The result of the 2014 election means the National Party with 60 seats does not have a majority in its own right and requires the support of one other party or MP to pass its legislation.  On 8 October it was reported that the National Party was finalising agreements with ACT New Zealand, United  Future and Maori Party who hold a total of four seats which will provide the National government with the majority it needs to secure the passage of its legislation. (Raue, B. ‘NZ 2014-final results’, The Tally Room,  8 October 2014, http://www.tallyroom.com.au/tag/new-zealand-2014).

The difficulty of one party gaining a majority under New Zealand’s MMP voting system and relying on support for minor parties to form a government continues the experience of previous recent election results.  In 2008, the Nationals who won 58 seats entered into a National-led coalition government with ACT New Zealand and United Future and ‘a limited support agreement with the Maori Party’ .  In 2011 the National Party won 60 seats, 1 short of a majority in its own right, and entered into agreements with ACT New Zealand, United Future and the Maori Party which provided them with the support of 4 extra votes in the parliament and the majority needed to govern (New Zealand: Government, http://globaledge.msu.edu/countries/new-zealand/government).

The issue of a ‘threshold’ for Australian Senate elections

The New Zealand MMP system imposes a threshold which designates at least  5 per cent of the national share of the party vote as a requirement for eligibility for a share of the seats in the Parliament under the list system provisions.  As you can see from the above table, only two parties obtained over 5 per cent of the national party vote which made them eligible for the allocation of list seats.  The Green Party obtained 10.70 per cent  which yielded 14 list seats in the parliament. New Zealand First Party which obtained 8.66 per cent  secured 11 list seats in the parliament.

At the  Australian 2013 Senate election minor parties who had secured a  low number of first preference votes secured Senate seats as a result of preference sharing arrangements they had made.  The Abbott coalition government which does not have a majority in the Senate needs the support of at least 6 cross bench members to pass its legislation through the parliament.  When Labor and the Greens oppose the government, the balance of power is held by those minor parties.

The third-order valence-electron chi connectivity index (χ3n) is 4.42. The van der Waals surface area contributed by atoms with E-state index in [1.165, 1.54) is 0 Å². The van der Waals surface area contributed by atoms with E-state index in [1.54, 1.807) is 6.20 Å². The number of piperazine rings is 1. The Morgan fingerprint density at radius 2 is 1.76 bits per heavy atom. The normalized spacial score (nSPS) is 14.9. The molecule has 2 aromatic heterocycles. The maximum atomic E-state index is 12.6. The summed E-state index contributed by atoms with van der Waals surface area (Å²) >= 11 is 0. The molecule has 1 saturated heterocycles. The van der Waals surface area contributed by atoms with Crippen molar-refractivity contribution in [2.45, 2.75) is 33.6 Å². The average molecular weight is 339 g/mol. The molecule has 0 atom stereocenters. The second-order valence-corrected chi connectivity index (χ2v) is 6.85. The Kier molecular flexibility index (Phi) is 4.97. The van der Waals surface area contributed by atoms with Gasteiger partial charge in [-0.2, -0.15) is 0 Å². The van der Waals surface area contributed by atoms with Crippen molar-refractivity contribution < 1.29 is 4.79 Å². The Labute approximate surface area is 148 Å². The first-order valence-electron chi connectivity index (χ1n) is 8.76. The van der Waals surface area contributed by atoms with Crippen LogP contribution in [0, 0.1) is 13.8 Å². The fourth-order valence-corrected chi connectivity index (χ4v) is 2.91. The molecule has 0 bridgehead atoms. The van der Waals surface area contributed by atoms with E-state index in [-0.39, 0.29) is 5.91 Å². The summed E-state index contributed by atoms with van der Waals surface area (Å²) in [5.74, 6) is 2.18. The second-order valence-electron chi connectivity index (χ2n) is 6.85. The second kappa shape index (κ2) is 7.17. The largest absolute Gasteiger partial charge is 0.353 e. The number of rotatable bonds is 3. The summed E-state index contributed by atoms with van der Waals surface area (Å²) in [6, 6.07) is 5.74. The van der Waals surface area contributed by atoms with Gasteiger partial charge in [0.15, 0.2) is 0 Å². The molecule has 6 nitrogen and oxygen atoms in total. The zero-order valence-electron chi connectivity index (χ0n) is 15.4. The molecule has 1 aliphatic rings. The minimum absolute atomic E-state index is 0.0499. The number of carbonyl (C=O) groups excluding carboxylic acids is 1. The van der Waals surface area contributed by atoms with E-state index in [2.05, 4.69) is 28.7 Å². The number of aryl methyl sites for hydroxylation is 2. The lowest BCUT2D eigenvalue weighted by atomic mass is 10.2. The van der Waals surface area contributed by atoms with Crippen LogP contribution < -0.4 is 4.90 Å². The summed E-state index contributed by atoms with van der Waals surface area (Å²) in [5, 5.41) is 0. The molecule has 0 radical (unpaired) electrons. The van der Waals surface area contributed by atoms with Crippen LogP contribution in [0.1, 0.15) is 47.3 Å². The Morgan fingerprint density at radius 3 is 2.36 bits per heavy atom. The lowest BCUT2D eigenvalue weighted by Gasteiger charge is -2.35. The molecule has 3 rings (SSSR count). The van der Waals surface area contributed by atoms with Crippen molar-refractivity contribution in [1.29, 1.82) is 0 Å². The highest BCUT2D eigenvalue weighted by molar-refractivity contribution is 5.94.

The 2013 Senate election result led to suggestions, particularly from the major parties, that a threshold be imposed below which  the votes of party or independent candidates would not be counted.  If the New Zealand threshold of 5 per cent is applied to the 2013 Senate first preference national results only the votes of the following parties would have been counted:  the ALP 30.11 per cent; Liberal Party 7.51 per cent; Liberal/Nationals 21.28 per cent; Liberal National Party 8.08 per cent and The Greens 8.65 per cent and the Palmer United Party which achieved 9.89 per cent of first preference votes in Queensland, 6.58 per cent in Tasmania  and 12.34 per cent in the West Australian re-run would have been counted.  The first preference votes of the other 49 parties would not have been counted, including these senators elected in 2013:  Nick Xenophon group 1.93 per cent; Family First 1.11 per cent; Liberal Democrats 3.91 per cent; and Australian Motoring enthusiast Party 0.50 per cent.   (http://results.aec.gov.au/17496/website/SenateStateFirstPrefsByGroup-17498-NAT.htm).

The Australian Parliament Joint Standing Committee on Electoral Matters in its ‘interim report on the inquiry into the conduct of the 2013 Federal Election: Senate Voting Practices’ issued in May 2014 concluded:  ‘The proposal to require thresholds as a first measure for fixing the current problems with the Senate voting system is not supported.  In a proportional multi-member electorate, it is easily foreseeable that a candidate preferred by a majority of electors may not reach a full threshold by the smallest of margins’.  The interim report, however, did canvass changes to party registration rules and preference allocation above and below the line which if introduced would be likely to reduce the number of parties presenting candidates at a Senate election, see



Dr Gwynneth Singleton

17 October 2014.